Two Lives by Sarah Bourne
|Two Lives by Sarah Bourne|
|Category: General Fiction|
|Reviewer: Rebecca Foster|
|Summary: A car accident causes Emma and Loretta's lives to be intertwined in surprising ways as they negotiate loss, domestic violence and motherhood. Sarah Bourne popped into Bookbag Towers to chat to us.|
|Buy? Maybe||Borrow? Yes|
|Pages: 206||Date: March 2015|
|External links: Author's website|
One late afternoon in January 2012, Emma Elliot and Loretta Davidson's lives collide – along with their cars. Both are running late and driving too fast along this Surrey road. Emma is unharmed and flees the scene. Little does she know that this incident will have long-term consequences further down the line. For Loretta, the effects are more immediate. A social worker in her forties, she has taken a career break to raise her and Martin's beloved son Ethan, born after an arduous IVF cycle just over four years ago. Ethan is in critical condition after the car accident and dies during surgery. In her grief, Loretta turns to Scotch and Valium and drifts away from her husband and their families.
Meanwhile Emma has troubles of her own. In her twenties, she works in hotel management in Guildford and lives with her partner, Derek Grimes, who is a builder near Woking. A class difference and lack of common interests has always meant a certain distance between them, but sex is enough to keep them together. Unfortunately, Derek gets physical in other ways, too: Emma is a frequent visitor to the local hospital for imaginary 'falls' and 'accidents' that explain her bruises and black eyes. When Emma moves in with her parents and tries to break things off with Derek, he starts stalking her and she has to take out a restraining order against him. Things get even more complicated when she realises she is carrying his baby.
The novel intersperses these two sobering stories through alternating short chapters. The narration is in a close third-person style that gives readers a peek into both women's thoughts. At the two-thirds point of the novel, the two lives reconnect when Loretta starts part-time work at the gift shop of Emma's hotel. Despite an age difference the two women strike up a gentle friendship, discussing what's on telly and eventually more personal details. Still, even when Emma moves in with her to have the baby – and even when she works out that Emma was the one driving the other car in the accident – Loretta never reveals Ethan's death.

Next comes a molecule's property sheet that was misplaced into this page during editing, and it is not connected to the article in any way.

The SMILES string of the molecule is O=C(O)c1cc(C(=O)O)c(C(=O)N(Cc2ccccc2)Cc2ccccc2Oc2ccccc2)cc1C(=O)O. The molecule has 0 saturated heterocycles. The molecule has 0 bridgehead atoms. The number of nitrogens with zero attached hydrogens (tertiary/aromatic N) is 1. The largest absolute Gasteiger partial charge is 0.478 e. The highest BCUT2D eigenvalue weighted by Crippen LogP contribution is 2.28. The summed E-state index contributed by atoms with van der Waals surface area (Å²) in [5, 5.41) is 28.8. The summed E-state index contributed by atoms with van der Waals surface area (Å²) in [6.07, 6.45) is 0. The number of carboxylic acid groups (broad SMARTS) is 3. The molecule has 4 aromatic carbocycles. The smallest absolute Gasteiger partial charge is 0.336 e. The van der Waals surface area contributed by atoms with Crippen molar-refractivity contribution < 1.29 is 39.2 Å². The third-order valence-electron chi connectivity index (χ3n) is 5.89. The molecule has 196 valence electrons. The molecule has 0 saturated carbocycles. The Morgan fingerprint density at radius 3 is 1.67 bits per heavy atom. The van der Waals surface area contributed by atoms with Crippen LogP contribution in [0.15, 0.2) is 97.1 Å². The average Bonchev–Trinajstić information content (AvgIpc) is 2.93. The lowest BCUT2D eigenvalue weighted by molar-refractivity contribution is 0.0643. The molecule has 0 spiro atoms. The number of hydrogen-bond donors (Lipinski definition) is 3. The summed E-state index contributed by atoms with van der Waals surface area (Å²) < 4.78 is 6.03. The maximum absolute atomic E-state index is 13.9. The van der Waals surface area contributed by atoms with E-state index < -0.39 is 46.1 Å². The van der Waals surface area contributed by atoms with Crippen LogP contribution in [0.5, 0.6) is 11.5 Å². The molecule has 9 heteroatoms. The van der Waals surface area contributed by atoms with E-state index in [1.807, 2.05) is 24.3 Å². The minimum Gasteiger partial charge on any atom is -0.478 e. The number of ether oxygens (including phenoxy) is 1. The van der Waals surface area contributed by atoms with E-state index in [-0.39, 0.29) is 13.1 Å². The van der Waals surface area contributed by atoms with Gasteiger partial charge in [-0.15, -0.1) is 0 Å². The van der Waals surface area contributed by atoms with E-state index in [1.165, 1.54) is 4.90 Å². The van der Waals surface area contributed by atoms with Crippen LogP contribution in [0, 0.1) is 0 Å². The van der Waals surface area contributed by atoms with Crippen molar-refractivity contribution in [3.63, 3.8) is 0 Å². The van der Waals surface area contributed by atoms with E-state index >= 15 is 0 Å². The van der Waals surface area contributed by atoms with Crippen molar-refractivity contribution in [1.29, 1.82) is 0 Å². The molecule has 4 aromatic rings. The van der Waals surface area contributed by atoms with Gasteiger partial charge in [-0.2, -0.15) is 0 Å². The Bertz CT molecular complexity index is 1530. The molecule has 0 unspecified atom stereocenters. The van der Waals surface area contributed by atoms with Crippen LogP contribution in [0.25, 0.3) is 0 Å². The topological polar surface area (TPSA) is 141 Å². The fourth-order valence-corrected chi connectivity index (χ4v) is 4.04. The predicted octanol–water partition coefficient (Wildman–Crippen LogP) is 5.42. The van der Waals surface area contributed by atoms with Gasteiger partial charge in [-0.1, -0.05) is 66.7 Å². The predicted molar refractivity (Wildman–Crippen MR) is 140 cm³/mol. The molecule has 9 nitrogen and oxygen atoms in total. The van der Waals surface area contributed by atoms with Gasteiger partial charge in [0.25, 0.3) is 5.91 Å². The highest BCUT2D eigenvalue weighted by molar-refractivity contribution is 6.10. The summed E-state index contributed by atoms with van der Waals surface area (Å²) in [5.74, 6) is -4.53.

There's a great dynamic between these two characters: Loretta becomes a sort of second mother to Emma, almost as if she's vicariously reliving her own experience of pregnancy and motherhood. As time moves on, though, their relationship becomes more like that between Barbara and Sheba in Notes on a Scandal by Zoe Heller, where secrets provoke a tacit power struggle and hint at disaster to come. By withholding Loretta's interior monologue for a while, Bourne subtly prepares us for the novel's chilling ending. It turns out that grief has affected Loretta's mental health much more severely than we might have realised.
Bourne's expertise in the field of mental health care comes through clearly with Loretta. The account of domestic violence in Emma's life also seems true to reality, and the parallels and common themes between their two stories are strong. I also appreciated the moments of humour in the novel, many provided by supporting characters like Loretta's randy friend Janie. Plus there's Emma's catastrophic Skype interview with a hotel in Vietnam and the story of how she met Derek when a friend was waving her toast around and smeared Nutella all down his trousers.
Still, this can seem like meagre comic relief in a short book filled with heavy social issues. I felt Bourne needed an extra 50 or 100 pages to let the story 'breathe' a little more, rather than ricocheting between climactic scenes. For instance, Loretta and Martin go on a major hiking trip to the Himalayas as they start to put their lives back together. However, readers only get to see the preparations for and aftermath of that trip; there are no scenes actually set in Nepal. I wished we could have accompanied the Davidsons on that trip and spent a little time outside of Surrey. Derek also struck me as a slightly clichéd character, and the book loses points for poor cover design as well as frequent typos.
All the same, this is a compelling story built around two likeable main characters with convincing dialogue and experiences. The novel does what fiction does best: exploring the small moments that can change lives for good. I'd be interested in reading a sequel or another novel from Sarah Bourne.
You can read more about Sarah Bourne here.
You can read more book reviews or buy Two Lives by Sarah Bourne at Amazon.co.uk Amazon currently charges £2.99 for standard delivery for orders under £20, over which delivery is free.
You can read more book reviews or buy Two Lives by Sarah Bourne at Amazon.com.
Sarah Bourne was kind enough to be interviewed by Bookbag.
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